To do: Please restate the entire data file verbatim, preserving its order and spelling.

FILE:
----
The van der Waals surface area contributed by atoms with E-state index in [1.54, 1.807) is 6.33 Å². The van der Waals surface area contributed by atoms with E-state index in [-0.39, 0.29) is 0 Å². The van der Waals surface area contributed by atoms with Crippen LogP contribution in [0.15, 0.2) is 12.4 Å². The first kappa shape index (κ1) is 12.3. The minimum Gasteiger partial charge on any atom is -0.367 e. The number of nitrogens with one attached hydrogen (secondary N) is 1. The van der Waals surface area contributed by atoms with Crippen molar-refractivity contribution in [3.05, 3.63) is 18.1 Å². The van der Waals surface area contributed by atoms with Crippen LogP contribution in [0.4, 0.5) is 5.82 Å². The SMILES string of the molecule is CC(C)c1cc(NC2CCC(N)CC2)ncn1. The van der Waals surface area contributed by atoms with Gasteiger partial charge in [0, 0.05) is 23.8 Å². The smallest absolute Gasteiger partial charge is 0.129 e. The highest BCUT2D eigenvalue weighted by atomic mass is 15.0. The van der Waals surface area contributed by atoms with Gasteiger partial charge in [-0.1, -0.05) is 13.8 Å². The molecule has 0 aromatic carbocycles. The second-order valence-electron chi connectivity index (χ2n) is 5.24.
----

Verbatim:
The van der Waals surface area contributed by atoms with E-state index in [1.54, 1.807) is 6.33 Å². The van der Waals surface area contributed by atoms with E-state index in [-0.39, 0.29) is 0 Å². The van der Waals surface area contributed by atoms with Crippen LogP contribution in [0.15, 0.2) is 12.4 Å². The first kappa shape index (κ1) is 12.3. The minimum Gasteiger partial charge on any atom is -0.367 e. The number of nitrogens with one attached hydrogen (secondary N) is 1. The van der Waals surface area contributed by atoms with Crippen molar-refractivity contribution in [3.05, 3.63) is 18.1 Å². The van der Waals surface area contributed by atoms with Crippen LogP contribution in [0.4, 0.5) is 5.82 Å². The SMILES string of the molecule is CC(C)c1cc(NC2CCC(N)CC2)ncn1. The van der Waals surface area contributed by atoms with Gasteiger partial charge in [0, 0.05) is 23.8 Å². The smallest absolute Gasteiger partial charge is 0.129 e. The highest BCUT2D eigenvalue weighted by atomic mass is 15.0. The van der Waals surface area contributed by atoms with Gasteiger partial charge in [-0.1, -0.05) is 13.8 Å². The molecule has 0 aromatic carbocycles. The second-order valence-electron chi connectivity index (χ2n) is 5.24.